What is the Leading Cause of Fatal Car Crashes in New Jersey?

Photo of a car wreck with a car upside down on the road

An analysis conducted by New Jersey State Police found distracted driving is the leading cause of fatal car crashes in our state. In 2015, there were 190 fatal distracted driving crashes in New Jersey.

It is important to understand that distracted driving does not always entail texting behind the wheel. This is a common reason for distracted driving crashes, but it is not the only one. Distracted driving also entails eating, applying makeup, shaving or using handsfree technology.

Many vehicles also come with infotainment systems that pair with apps, phones and GPS technology. Infotainment systems are complicating efforts to curb distracted driving crashes. According to the AAA Foundation for Traffic Safety, this technology increases the cognitive load for drivers. New Jersey transportation officials believe infotainment systems are part of the reason why our state has so many fatal crashes.

Will New Jersey’s New Program Prevent Distracted Driving Crashes?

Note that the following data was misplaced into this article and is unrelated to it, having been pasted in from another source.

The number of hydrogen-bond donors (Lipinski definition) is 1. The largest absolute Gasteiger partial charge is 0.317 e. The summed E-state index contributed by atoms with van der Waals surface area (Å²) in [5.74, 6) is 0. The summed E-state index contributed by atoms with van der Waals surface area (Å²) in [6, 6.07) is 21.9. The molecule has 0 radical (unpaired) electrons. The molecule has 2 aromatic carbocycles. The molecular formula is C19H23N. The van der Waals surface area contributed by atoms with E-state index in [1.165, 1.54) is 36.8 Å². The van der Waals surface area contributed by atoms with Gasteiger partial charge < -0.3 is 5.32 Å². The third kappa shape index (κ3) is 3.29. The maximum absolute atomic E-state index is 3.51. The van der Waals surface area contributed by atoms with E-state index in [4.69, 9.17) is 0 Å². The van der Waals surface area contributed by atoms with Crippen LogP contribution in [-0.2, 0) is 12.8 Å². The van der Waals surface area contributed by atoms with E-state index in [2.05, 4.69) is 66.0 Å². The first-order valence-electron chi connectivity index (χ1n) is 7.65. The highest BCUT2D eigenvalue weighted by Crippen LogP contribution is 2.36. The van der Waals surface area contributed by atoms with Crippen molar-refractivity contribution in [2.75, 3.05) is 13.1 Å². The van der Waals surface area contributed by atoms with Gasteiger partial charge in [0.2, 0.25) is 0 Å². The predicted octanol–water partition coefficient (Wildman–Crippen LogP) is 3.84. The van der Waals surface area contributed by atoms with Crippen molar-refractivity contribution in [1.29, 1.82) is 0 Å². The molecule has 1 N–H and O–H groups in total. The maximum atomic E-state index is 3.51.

State law enforcement and transportation officials are desperate to reduce the high number of distracted driving deaths in our state. Starting this April, 500 police departments throughout New Jersey will use $2 million in federal grant money to increase patrols and checkpoints. Thanks to the federal grant, New Jersey can also pay law enforcement overtime to catch and fine distracted drivers. State officials are confident the grant money will help further reduce distracted driving fatalities in New Jersey. Fines for first-time offenses range from $200 to $400.

Distracted drivers can suffer consequences worse than $200 to $400 fines. Those that hit and injure or kill other drivers or pedestrians can face lawsuits. Individuals who have been injured by distracted drivers can file lawsuits for damages, as can family members that have lost loved ones.

The New Jersey car accident lawyers at Keefe Law Firm can help individuals and grieving family members hold distracted drivers accountable for causing crashes.